Library prosa.results.edf.rta.bounded_nps

RTA for EDF with Bounded Non-Preemptive Segments

In this section we instantiate the Abstract RTA for EDF-schedulers with Bounded Priority Inversion to EDF-schedulers for ideal uni-processor model of real-time tasks with arbitrary arrival models and bounded non-preemptive segments.
Recall that Abstract RTA for EDF-schedulers with Bounded Priority Inversion does not specify the cause of priority inversion. In this section, we prove that the priority inversion caused by execution of non-preemptive segments is bounded. Thus the Abstract RTA for EDF-schedulers is applicable to this instantiation.
Consider any type of tasks ...
  Context {Task : TaskType}.
  Context `{TaskCost Task}.
  Context `{TaskDeadline Task}.
  Context `{TaskRunToCompletionThreshold Task}.
  Context `{TaskMaxNonpreemptiveSegment Task}.

... and any type of jobs associated with these tasks.
  Context {Job : JobType}.
  Context `{JobTask Job Task}.
  Context `{Arrival : JobArrival Job}.
  Context `{Cost : JobCost Job}.

We assume the classic (i.e., Liu & Layland) model of readiness without jitter or self-suspensions, wherein pending jobs are always ready.
  #[local] Existing Instance basic_ready_instance.

For clarity, let's denote the relative deadline of a task as D.
  Let D tsk := task_deadline tsk.

Consider the EDF policy that indicates a higher-or-equal priority relation. Note that we do not relate the EDF policy with the scheduler. However, we define functions for Interference and Interfering Workload that actively use the concept of priorities.
  Let EDF := EDF Job.

Consider any arrival sequence with consistent, non-duplicate arrivals.
Next, consider any valid ideal uni-processor schedule of this arrival sequence ...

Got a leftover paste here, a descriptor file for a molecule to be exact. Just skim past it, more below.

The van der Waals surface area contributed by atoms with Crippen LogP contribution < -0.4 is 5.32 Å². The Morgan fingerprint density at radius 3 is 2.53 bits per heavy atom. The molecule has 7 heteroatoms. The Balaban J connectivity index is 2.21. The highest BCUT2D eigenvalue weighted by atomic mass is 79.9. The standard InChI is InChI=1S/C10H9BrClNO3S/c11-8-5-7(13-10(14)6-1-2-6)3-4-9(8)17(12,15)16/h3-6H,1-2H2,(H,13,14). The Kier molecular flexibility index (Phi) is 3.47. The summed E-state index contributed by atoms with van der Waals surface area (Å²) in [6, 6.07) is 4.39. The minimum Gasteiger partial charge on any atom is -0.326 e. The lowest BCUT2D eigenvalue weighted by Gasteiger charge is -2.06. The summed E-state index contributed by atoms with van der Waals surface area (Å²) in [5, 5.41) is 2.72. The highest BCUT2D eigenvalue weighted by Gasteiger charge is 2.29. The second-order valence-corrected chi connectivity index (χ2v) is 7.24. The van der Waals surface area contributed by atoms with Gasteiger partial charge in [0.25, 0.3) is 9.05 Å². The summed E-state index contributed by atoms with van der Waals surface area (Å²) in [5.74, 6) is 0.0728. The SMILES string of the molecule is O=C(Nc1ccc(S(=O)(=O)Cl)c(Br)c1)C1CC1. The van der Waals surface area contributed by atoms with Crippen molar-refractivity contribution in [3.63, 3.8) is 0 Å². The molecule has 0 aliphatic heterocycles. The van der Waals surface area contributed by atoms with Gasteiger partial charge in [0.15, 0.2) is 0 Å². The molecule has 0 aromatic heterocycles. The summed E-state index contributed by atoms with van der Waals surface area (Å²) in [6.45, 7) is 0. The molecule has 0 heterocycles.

In addition, we assume the existence of a function mapping jobs to their preemption points ...
  Context `{JobPreemptable Job}.

... and assume that it defines a valid preemption model with bounded non-preemptive segments.
Next, we assume that the schedule is a work-conserving schedule...
... and the schedule respects the scheduling policy at every preemption point.
Consider an arbitrary task set ts, ...
  Variable ts : list Task.

... assume that all jobs come from the task set, ...
... and the cost of a job cannot be larger than the task cost.
Let max_arrivals be a family of valid arrival curves, i.e., for any task tsk in ts max_arrival tsk is (1) an arrival bound of tsk, and (2) it is a monotonic function that equals 0 for the empty interval delta = 0.
Let tsk be any task in ts that is to be analyzed.
  Variable tsk : Task.
  Hypothesis H_tsk_in_ts : tsk \in ts.

Consider a valid preemption model...
...and a valid task run-to-completion threshold function. That is, task_rtct tsk is (1) no bigger than tsk's cost, (2) for any job of task tsk job_rtct is bounded by task_rtct.
We introduce as an abbreviation rbf for the task request bound function, which is defined as task_cost(T) × max_arrivals(T,Δ) for a task T.
Next, we introduce task_rbf as an abbreviation for the task request bound function of task tsk.
  Let task_rbf := rbf tsk.

Using the sum of individual request bound functions, we define the request bound function of all tasks (total request bound function).
Next, we define an upper bound on interfering workload received from jobs of other tasks with higher-than-or-equal priority.
Let's define some local names for clarity.
For a job with the relative arrival offset A within its busy window, we define the following blocking bound. Only other tasks that potentially release non-zero-cost jobs are relevant, so we define a predicate to exclude pathological cases.

Search Space

If priority inversion is caused exclusively by non-preemptive sections, then we do not need to consider the priority-inversion bound in the search space. Hence we define the following search space, which refines the more general bounded_pi.is_in_search_space for our specific setting.